— By Dino Robinson —
It was around 1907 when James Rayford Talley, a graduate of the Hampton Institute, moved to Evanston, Illinois and wanted to be involved in the Local YMCA. Talley, and for the rest of the Black community, was not welcome and was denied membership.
Talley was hired as its first Executive Secretary
Evanston’s Black population was at the beginning of a rapid growth. In 1900, the census recorded 737 Black Residents. By 1930, the population grew to almost 5,000. The city and other local organizations began to express a concern about the recreation for the growing younger Black residents in the area. Considered a “problem”, local leaders, consultants and other organizations began to address a need, though skewed. An early YMCA pamphlet stated:
“Already, these [Black] boys are contributing to 50% of Evanston’s delinquency problem, and, out of all proportions to their numbers, to the problem of the Associated Charities. They are found to be somewhat troublesome in the schools, and the matter of their conduct on the streets is often a thing of which we are not proud.”
James R. Talley, a Hampton Institute graduate, came to Evanston c1907 and asked to participate in YMCA activities. He was denied entry because he was Black. Undeterred, Talley, with the help of Tim Harland and other local community leaders, organized youth together to participate in activities similar to that of the YMCA. These activities continued for several years.
In 1909, two residents and YMCA advocates, reengaged Mr. Talley and initiated a plan to engage the Black community in YMCA activities. Over the course of several years, committees were formed chaired by leading business and religious leaders in the Black community that laid the foundation of a new YMCA. Talley was hired as its first Executive Secretary with specific charge of overseeing the daily operation of a future segregated YMCA facility.
In 1912, the steering committee for the Emerson Street YMCA, Dr. W. F. Garnett, A. P. Perry and D. W. Richardson, organized four teams headed by William. H. Twiggs, Jerry Reed, T. M. Norris and J. E. Priestly to raise funds to start building the Emerson Street YMCA. The building cost $23,000 to complete and the doors opened at 1014 Emerson Street to the Black residents in July 5, 1914. Later, the branch was locally referred to as the “Emerson Y”.
With the help of the Rosenwald Fund, expanding the Emerson branch somewhat addressed the needs of the growing Black community. The expansion was completed in 1929. Several pieces of YMCA literature pushed that the Black population in Evanston reached 9,000 in the late 1920s. However, according to the 1930 census, a little less than 5,000 Blacks were documented as living in Evanston. It is possible that the Emerson Y serviced Evanston as well as the other black communities in the surrounding suburbs including what is now Rogers Park in Chicago.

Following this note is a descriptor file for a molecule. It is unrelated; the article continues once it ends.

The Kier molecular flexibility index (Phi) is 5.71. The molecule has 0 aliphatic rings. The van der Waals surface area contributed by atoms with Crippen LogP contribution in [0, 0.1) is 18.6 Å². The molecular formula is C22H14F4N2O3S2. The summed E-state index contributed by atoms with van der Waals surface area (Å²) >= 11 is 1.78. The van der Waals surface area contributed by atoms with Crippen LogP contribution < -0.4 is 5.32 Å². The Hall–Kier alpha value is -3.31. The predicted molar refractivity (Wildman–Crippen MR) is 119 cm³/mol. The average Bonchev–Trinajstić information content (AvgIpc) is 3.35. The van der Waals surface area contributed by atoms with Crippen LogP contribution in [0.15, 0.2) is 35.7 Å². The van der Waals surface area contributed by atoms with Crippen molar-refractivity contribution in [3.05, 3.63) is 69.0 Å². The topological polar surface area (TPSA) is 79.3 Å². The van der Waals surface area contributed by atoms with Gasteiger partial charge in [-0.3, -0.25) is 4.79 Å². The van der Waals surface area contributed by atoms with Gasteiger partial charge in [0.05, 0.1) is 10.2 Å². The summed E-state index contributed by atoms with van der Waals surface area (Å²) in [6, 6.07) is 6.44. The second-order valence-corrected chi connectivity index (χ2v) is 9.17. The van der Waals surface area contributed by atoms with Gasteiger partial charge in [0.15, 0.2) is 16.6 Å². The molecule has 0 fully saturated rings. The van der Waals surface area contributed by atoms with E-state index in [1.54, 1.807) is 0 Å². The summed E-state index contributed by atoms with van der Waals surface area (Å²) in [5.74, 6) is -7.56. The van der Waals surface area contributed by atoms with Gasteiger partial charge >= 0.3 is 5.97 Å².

The Emerson Y offered a wide variety of services. Black students from Evanston Township High School used these facilities for physical education and sports since Blacks were prohibited from the schools their facilities. Black male students from Northwestern University roomed there as the campus dorms were closed to Blacks. Ralph Bunche, who later won the Nobel Peace Prize in, roomed at the branch during the 1930s. Bunche, who had multiple distinctions by that time, could not room on campus.
Clubs, societies and organizations held meetings and formal banquets there. Several Black Northwestern Students often roomed at the Emerson Y since Northwestern did not permit Blacks to live in campus dormitories. Other important services offered by the Emerson Y were counseling, classes and camping trips at Camp Wabash. The Emerson Y provided a safe place for boys between the ages of 12-17 to have fun, learn and socialize.
Nationally, the YMCA sought to desegregate its facilities as a policy during the 1940. Evanston’s Grove Street Y spent the next 15 years discussing their process in integrating their facilities. By 1963, the Grove Street Y officially announced that it was in full compliance. As a result, the Emerson Street Branch was shut down in 1969. Its closing was met with hurt and disappointment from the Black community that is still felt to this day. Several attempts were made to preserve the building. However, in 1980 the Emerson Y structure was demolished to make way for new development.
Sources: A complete story of the branch is in Gatherings: The History and Activities of the Emerson Street Branch YMCA, published in 2005 through Shorefront. In addition, archives can be found at the Shorefront Legacy Center. Finding aids are available for download from the Color Curtain Project of the Black Metropolis Research Consortium.